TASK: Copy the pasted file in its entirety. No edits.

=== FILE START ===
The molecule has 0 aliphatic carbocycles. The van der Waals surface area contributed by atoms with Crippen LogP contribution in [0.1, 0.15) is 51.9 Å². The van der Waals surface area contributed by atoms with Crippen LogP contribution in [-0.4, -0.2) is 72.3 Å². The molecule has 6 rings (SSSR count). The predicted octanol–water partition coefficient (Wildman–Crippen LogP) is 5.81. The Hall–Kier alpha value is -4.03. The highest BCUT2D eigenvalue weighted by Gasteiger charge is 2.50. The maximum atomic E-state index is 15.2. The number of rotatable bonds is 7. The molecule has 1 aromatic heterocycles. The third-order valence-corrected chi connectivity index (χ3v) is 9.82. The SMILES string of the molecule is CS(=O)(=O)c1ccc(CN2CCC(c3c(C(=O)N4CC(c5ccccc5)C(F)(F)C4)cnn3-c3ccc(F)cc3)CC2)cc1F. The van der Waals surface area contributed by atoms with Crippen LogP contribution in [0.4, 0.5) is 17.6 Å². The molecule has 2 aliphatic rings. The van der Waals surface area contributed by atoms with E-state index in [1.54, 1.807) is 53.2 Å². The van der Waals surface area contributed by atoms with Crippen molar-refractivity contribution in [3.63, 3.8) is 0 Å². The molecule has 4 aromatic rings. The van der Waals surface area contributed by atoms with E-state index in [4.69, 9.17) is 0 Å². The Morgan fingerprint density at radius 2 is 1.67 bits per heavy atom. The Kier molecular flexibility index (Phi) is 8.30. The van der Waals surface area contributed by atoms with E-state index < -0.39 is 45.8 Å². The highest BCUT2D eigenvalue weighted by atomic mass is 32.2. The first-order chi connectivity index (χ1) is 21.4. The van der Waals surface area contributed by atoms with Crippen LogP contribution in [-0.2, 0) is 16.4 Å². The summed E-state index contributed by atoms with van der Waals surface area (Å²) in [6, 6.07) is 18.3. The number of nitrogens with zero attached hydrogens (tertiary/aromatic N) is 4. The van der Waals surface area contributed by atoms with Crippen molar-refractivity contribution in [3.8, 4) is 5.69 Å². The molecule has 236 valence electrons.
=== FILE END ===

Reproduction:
The molecule has 0 aliphatic carbocycles. The van der Waals surface area contributed by atoms with Crippen LogP contribution in [0.1, 0.15) is 51.9 Å². The van der Waals surface area contributed by atoms with Crippen LogP contribution in [-0.4, -0.2) is 72.3 Å². The molecule has 6 rings (SSSR count). The predicted octanol–water partition coefficient (Wildman–Crippen LogP) is 5.81. The Hall–Kier alpha value is -4.03. The highest BCUT2D eigenvalue weighted by Gasteiger charge is 2.50. The maximum atomic E-state index is 15.2. The number of rotatable bonds is 7. The molecule has 1 aromatic heterocycles. The third-order valence-corrected chi connectivity index (χ3v) is 9.82. The SMILES string of the molecule is CS(=O)(=O)c1ccc(CN2CCC(c3c(C(=O)N4CC(c5ccccc5)C(F)(F)C4)cnn3-c3ccc(F)cc3)CC2)cc1F. The van der Waals surface area contributed by atoms with Crippen LogP contribution in [0.4, 0.5) is 17.6 Å². The molecule has 2 aliphatic rings. The van der Waals surface area contributed by atoms with E-state index in [1.54, 1.807) is 53.2 Å². The van der Waals surface area contributed by atoms with Crippen molar-refractivity contribution in [3.63, 3.8) is 0 Å². The molecule has 4 aromatic rings. The van der Waals surface area contributed by atoms with E-state index in [4.69, 9.17) is 0 Å². The Morgan fingerprint density at radius 2 is 1.67 bits per heavy atom. The Kier molecular flexibility index (Phi) is 8.30. The van der Waals surface area contributed by atoms with E-state index < -0.39 is 45.8 Å². The highest BCUT2D eigenvalue weighted by atomic mass is 32.2. The first-order chi connectivity index (χ1) is 21.4. The van der Waals surface area contributed by atoms with Crippen LogP contribution in [-0.2, 0) is 16.4 Å². The summed E-state index contributed by atoms with van der Waals surface area (Å²) in [6, 6.07) is 18.3. The number of nitrogens with zero attached hydrogens (tertiary/aromatic N) is 4. The van der Waals surface area contributed by atoms with Crippen molar-refractivity contribution in [3.8, 4) is 5.69 Å². The molecule has 236 valence electrons.